Richard and Bonnie Swanson wanted to create a legacy home for their family and friends deeply rooted in their Scandinavian heritage. After several inspiration trips to Norway and Sweden, the extended family knew they wanted a series of red homes with white trim sitting along the countryside. They initially built a “stuga” (Swedish for small cabin) along the Yellow River near Spooner, Wisconsin, with electricity but no running water, to enjoy the woods, water, and solitude. Next they added a more modern Scandinavian farmhouse, which they call “Solbakken,” meaning “a favored spot on a hill lying open to the sunlight.” The light-filled interiors were also styled to blend tradition with modern design, with whitewashed floors, ceilings, and walls along with Tom Dixon gold pendants and sleek furniture. “Scandinavians add texture, rugs, fabrics, warm woods, and rosemÃ¥ling—a traditional Norwegian art,” says the couple’s daughter Greta Peterson. “We wanted to create that same feeling of a clean-lined, bright, open, simple space that would house a household of Swansons for meatballs and lutefisk on Christmas Eve.”

Photos by Bob Coscarelli


Wisconsin’s Camp Wandawega, one of the most creative retreats in the Midwest, blends whimsy with heart. It’s a retreat for the family who built it and a getaway for anyone in need of an unconventional resort-cabin experience. In the middle of the property, founder Tereasa Surratt created “Tom’s Treehouse“ as a memorial to her father. “Our treehouse is all about repurposing. The bones of the treehouse were constructed of salvaged wood from deconstructed barns, the antler fixture was made of sheds found on the property, even the furniture was found free and flea,” Surratt says. “We chose a tree that had died as its home to show that folks can look at something that has died and see something sad, or you can look at something that has died and see something beautiful.”

Photo by Rick Hammer


“When we were designing the cabin, we were a little torn between the look of an old, dark-wood cabin and the exterior of Vermont farmhouses,” says Minneapolis designer Michelle Fries of BeDe Design. “In the end, we went with a farmhouse-cottage design, with lots of porches.” The main cabin has whitewashed board and batten walls, reclaimed pine floors, and weathered beams on the wood ceilings. An attached guest suite is done in more old-school plaids. A boathouse allows for lakeside entertaining. ”The best part is the size of the cottage—comfortable, but just small enough to give a view from every corner and to coax people out to enjoy the wraparound porches. Then, while you’re out there lounging on the deck, fans circulate the air and move mosquitos, making it super comfy,“ says Fries, who added Sunbrella fabric to protect the chaises from wind and rain. ”It‘s a great spot to be during a summer storm.“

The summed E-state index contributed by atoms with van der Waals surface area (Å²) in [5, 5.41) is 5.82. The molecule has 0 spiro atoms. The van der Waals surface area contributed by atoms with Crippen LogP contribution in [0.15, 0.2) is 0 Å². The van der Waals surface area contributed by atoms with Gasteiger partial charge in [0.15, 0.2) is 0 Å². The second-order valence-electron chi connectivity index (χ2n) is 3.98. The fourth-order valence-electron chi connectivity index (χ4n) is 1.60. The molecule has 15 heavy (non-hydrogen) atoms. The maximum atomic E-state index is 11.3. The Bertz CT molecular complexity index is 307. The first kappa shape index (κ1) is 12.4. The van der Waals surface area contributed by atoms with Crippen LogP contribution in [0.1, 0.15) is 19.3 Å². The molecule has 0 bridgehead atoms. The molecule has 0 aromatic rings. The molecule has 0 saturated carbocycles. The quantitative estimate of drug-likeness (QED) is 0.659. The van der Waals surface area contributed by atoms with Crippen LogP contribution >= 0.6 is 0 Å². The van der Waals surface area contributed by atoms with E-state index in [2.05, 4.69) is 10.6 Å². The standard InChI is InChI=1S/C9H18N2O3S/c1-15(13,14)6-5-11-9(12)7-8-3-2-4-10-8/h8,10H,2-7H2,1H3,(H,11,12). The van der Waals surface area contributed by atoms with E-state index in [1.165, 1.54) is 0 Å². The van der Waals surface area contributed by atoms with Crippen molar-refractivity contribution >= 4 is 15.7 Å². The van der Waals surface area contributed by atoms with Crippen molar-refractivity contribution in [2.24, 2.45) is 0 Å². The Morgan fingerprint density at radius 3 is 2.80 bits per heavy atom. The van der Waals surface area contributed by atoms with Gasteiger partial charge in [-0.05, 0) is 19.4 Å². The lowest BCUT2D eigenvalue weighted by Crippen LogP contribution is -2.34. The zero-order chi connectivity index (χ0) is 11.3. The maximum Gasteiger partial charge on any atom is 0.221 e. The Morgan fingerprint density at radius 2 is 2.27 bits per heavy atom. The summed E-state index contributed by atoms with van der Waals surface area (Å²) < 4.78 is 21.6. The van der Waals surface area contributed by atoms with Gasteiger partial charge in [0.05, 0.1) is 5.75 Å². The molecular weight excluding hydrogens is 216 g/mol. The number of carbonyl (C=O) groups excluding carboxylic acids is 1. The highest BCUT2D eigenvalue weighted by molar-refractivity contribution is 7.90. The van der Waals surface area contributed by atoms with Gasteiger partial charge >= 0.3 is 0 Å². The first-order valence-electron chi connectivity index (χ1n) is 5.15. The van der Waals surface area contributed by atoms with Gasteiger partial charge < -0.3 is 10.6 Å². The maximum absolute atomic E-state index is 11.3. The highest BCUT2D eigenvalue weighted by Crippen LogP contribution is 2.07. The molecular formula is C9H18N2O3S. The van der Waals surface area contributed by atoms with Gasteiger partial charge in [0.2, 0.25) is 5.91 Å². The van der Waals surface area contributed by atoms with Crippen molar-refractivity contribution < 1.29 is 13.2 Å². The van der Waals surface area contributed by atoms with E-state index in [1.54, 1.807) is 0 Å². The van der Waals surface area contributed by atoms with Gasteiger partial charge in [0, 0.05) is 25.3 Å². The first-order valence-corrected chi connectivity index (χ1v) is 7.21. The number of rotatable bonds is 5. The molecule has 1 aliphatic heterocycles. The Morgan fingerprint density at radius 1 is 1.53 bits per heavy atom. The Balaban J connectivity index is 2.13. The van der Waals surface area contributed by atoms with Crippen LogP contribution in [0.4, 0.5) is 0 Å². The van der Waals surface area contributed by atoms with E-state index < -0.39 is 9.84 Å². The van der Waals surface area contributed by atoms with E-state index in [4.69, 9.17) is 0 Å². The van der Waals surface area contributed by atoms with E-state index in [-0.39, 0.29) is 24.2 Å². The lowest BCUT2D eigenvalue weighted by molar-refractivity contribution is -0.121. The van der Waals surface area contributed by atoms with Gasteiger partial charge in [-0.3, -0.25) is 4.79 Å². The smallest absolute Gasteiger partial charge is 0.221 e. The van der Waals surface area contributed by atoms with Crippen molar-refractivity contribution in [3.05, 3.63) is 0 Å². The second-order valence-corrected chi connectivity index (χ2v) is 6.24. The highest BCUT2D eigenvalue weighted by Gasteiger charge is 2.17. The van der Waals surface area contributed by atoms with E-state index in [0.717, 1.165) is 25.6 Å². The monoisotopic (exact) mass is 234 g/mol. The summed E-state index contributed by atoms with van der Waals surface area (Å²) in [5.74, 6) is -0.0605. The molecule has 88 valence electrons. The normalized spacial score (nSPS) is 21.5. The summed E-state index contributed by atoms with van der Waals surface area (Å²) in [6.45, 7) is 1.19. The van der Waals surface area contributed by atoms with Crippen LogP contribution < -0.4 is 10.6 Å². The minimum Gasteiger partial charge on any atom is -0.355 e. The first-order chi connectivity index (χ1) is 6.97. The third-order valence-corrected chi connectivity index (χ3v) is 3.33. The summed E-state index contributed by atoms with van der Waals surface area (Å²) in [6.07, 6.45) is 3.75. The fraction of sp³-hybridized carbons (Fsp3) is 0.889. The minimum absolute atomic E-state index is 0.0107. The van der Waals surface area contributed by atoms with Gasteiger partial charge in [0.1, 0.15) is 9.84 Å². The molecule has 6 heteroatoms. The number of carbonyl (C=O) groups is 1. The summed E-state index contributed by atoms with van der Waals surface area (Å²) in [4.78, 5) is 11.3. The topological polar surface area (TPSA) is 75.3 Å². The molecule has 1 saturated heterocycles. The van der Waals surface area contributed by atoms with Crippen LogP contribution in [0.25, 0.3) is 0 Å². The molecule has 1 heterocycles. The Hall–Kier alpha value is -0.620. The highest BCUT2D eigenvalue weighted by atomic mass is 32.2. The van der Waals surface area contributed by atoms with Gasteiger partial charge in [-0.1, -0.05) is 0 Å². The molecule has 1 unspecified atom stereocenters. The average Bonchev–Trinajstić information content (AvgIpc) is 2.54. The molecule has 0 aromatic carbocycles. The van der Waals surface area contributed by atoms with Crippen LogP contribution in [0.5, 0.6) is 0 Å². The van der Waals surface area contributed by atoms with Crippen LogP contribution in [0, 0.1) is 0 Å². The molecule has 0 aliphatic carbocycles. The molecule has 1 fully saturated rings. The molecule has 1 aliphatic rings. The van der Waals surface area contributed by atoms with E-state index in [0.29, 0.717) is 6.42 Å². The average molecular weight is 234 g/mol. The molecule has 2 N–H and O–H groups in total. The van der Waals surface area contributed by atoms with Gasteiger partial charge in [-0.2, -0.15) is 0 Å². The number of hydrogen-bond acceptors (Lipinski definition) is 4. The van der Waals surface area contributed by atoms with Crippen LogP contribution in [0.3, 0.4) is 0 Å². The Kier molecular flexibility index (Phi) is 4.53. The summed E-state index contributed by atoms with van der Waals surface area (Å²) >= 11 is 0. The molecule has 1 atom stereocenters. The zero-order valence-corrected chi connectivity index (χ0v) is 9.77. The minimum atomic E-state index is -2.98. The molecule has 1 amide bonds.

Photos by Steve Henke


“Our clients had owned a small cottage on a peninsula off a lake in central Minnesota for years and enjoyed many summers there with their family,” says Tom Van De Weghe, senior project manager at TEA2 Architects. “With more grandchildren came the need for more space to gather, so they chose to invest in building a new cottage that could host their family for years to come,” says Van De Weghe. “They did not want the new cottage to be large—just big enough for family to gather, but small enough for it to sit comfortably on the peninsula with ample lawns for the grandkids to run.” To form a family compound, TEA2 connected a new carriage house with the new main cottage and an older cabin by linking them via stone pathways with the help of Topo Landscaping. When it came to materials, the homeowners were drawn to rustic handcrafted stone walls, natural wood finishes, and historic elements. Van De Weghe adds: “Honest materials such as cedar and copper will patina with age and last for the next generations of their family.”

Trend Alert: Bunkrooms.Toss the air mattresses. What's really hot now are bunkrooms&digging out attic space, pushing out porches, and maximizing guest rooms. Fill them with twins, tucked in berths, or hanging beds to sleep as many as possible. Here, interior designer Sandy LaMendola layered in the client's great-aunt's crocheted blankets with other bright fabrics to embrace the family's history.